They say to lie is bitter, why’s lying together so so sweet
You’ll won’t catch his devil’s tale in a confession booth
Don’t ask them why they just sneaks by by the skin of the truth

Some lovers lie by Gideon’s bible tying Gordian knots
Mo-telling what some bodies will do when some bodies gets hot 

They say to lie is bitter, why’s lying together so so good?Don’t ask them why they just sneaks by by the skin of the truth

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Self Love, Songwriting, Writing

Writing is a gift

A while ago, I began writing the word “gift” on the page on which I’m songs. (Or, when forget, midway through). It’s a small reminder. The gift could be for me, or for someone else. I aspire to offer some small joy, insight or surprise in what gets written. I want it to be something a person will find useful and fun. 

Socks are useful, but aren’t fun. Revenge can be fun, (or exhilarating at least), but it’s not useful. A good gift offers some amount of joy. A great gift offers a quality of inevitability and surprise, something wanted but unimagined. 

That’s hard to find of course, but it’s worth seeking out. And aiming for that target I’m likely to stay away gifting socks, revenge, or self-serving cleverness. Writing “gift” aims me toward what I can offer and generosity.

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Imperfection, Practice, Writing

Letting the Dough Rise

A friend was writing about sourdough bread and creativity.  How setting out the dough to rise reminded them of setting a project aside for a for a bit to let it develop, to let the subconscious work its creative magic. This sparked a few things for me.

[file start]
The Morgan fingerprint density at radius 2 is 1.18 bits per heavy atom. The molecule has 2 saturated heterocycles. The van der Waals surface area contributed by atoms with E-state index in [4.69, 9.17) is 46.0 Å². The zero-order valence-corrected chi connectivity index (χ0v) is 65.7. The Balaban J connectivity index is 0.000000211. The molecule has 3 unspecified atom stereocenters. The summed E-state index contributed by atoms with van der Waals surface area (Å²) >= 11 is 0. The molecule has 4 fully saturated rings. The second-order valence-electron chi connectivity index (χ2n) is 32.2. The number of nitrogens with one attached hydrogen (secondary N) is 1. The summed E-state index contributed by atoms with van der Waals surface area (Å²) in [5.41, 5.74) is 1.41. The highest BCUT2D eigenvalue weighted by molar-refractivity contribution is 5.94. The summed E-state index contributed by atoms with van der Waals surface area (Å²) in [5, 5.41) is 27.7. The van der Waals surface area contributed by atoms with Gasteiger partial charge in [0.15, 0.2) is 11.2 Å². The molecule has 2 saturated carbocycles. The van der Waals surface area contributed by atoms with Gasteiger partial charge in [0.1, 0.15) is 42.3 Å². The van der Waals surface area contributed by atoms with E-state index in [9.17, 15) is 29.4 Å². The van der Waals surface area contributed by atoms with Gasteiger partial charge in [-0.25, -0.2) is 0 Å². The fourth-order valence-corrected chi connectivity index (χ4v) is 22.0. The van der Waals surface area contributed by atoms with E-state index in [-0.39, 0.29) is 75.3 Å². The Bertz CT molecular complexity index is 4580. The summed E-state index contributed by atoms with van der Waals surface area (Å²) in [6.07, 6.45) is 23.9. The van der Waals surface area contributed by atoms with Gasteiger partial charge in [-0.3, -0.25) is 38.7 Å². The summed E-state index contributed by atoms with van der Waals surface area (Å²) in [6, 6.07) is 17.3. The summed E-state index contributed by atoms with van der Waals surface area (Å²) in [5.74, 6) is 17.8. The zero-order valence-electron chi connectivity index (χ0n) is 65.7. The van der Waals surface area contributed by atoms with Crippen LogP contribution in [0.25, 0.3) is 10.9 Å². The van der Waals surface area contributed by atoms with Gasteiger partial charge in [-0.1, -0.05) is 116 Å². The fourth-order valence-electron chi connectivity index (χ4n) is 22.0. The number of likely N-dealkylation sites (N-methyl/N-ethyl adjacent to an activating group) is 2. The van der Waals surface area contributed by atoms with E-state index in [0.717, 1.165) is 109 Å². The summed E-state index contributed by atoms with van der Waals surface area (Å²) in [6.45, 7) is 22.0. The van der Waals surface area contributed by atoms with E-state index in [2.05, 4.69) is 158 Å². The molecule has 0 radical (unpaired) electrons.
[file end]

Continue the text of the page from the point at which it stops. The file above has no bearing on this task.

One is that the yeast and sugar will do its thing with the flour in the dough without any intervention on my part. I can trust the process to work. The same is true of creativity. Once I start the process of writing, (assuming I see the process through), I’ll get my loaf of bread.  

Also, it’s no help to the process if I intervene, trying to raise the dough faster. Here I’m thinking about how my ego will try to engineer great writing with thoughts and strategy. Thoughts and strategy aren’t writing. (Sitting down and writing is writing). The process is consistent.  Write a draft, quickly. Then walk away for a while. When I sit down again for draft two, improvements are obvious.  

But finally, and most important, when I decide the dough is no good and throw it out before I’m done, I don’t get any bread.  

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Practice, Songwriting, The Song Well

July 21st 2020 Tune for Tuesday

Another quick one take: These days I’m finding my dad float up in my songs a lot. I suppose with last weeks prompt being “Morse Code,” it was nearly inevitable. He was a HAM radio operator. After dinner, if he was home, he was more often than not stationed in his “Ham Shack,” the room at the top of the kitchen stairs. When I grew up some dad’s would have an office (or these days a man cave), filled with the smell of tobacco or smoke. Dad’s room smelled of static and ozone.

Footsteps tap along the road 
Dots & dashes of morse code
Silver quarters in a jar 
Now I’m wondering where you are

Smoke signs burnt into the air 
A last goodbye, well thee fair 
Ash that echoes from afar 
Now I’m wondering where you are 

Our neighbors sleep beneath their stones 
Someday I’ll be one of those 
Driven home in a long black car 
Will I meet you where you are?

A call out on your radio 
To dads we never really know 
Now I’m wondering where you are